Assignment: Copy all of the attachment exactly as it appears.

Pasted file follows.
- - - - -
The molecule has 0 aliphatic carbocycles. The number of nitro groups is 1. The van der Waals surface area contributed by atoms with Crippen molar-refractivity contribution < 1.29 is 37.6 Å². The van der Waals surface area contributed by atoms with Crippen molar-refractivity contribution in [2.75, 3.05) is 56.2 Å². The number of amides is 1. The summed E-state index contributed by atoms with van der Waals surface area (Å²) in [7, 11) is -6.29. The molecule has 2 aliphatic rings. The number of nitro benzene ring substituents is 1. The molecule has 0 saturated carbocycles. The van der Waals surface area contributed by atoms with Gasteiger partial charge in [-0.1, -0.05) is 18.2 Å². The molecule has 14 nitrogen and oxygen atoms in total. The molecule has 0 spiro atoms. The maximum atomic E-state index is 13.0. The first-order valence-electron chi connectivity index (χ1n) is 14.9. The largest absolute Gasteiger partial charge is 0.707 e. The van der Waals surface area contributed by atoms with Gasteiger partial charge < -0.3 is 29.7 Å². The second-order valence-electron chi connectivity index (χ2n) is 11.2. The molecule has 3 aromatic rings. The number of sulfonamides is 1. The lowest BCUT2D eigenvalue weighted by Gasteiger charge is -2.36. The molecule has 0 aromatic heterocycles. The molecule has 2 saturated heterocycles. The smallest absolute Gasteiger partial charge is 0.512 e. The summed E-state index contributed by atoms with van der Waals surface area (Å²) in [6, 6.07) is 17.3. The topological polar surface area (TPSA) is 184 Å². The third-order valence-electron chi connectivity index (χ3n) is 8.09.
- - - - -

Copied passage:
The molecule has 0 aliphatic carbocycles. The number of nitro groups is 1. The van der Waals surface area contributed by atoms with Crippen molar-refractivity contribution < 1.29 is 37.6 Å². The van der Waals surface area contributed by atoms with Crippen molar-refractivity contribution in [2.75, 3.05) is 56.2 Å². The number of amides is 1. The summed E-state index contributed by atoms with van der Waals surface area (Å²) in [7, 11) is -6.29. The molecule has 2 aliphatic rings. The number of nitro benzene ring substituents is 1. The molecule has 0 saturated carbocycles. The van der Waals surface area contributed by atoms with Gasteiger partial charge in [-0.1, -0.05) is 18.2 Å². The molecule has 14 nitrogen and oxygen atoms in total. The molecule has 0 spiro atoms. The maximum atomic E-state index is 13.0. The first-order valence-electron chi connectivity index (χ1n) is 14.9. The largest absolute Gasteiger partial charge is 0.707 e. The van der Waals surface area contributed by atoms with Gasteiger partial charge < -0.3 is 29.7 Å². The second-order valence-electron chi connectivity index (χ2n) is 11.2. The molecule has 3 aromatic rings. The number of sulfonamides is 1. The lowest BCUT2D eigenvalue weighted by Gasteiger charge is -2.36. The molecule has 0 aromatic heterocycles. The molecule has 2 saturated heterocycles. The smallest absolute Gasteiger partial charge is 0.512 e. The summed E-state index contributed by atoms with van der Waals surface area (Å²) in [6, 6.07) is 17.3. The topological polar surface area (TPSA) is 184 Å². The third-order valence-electron chi connectivity index (χ3n) is 8.09.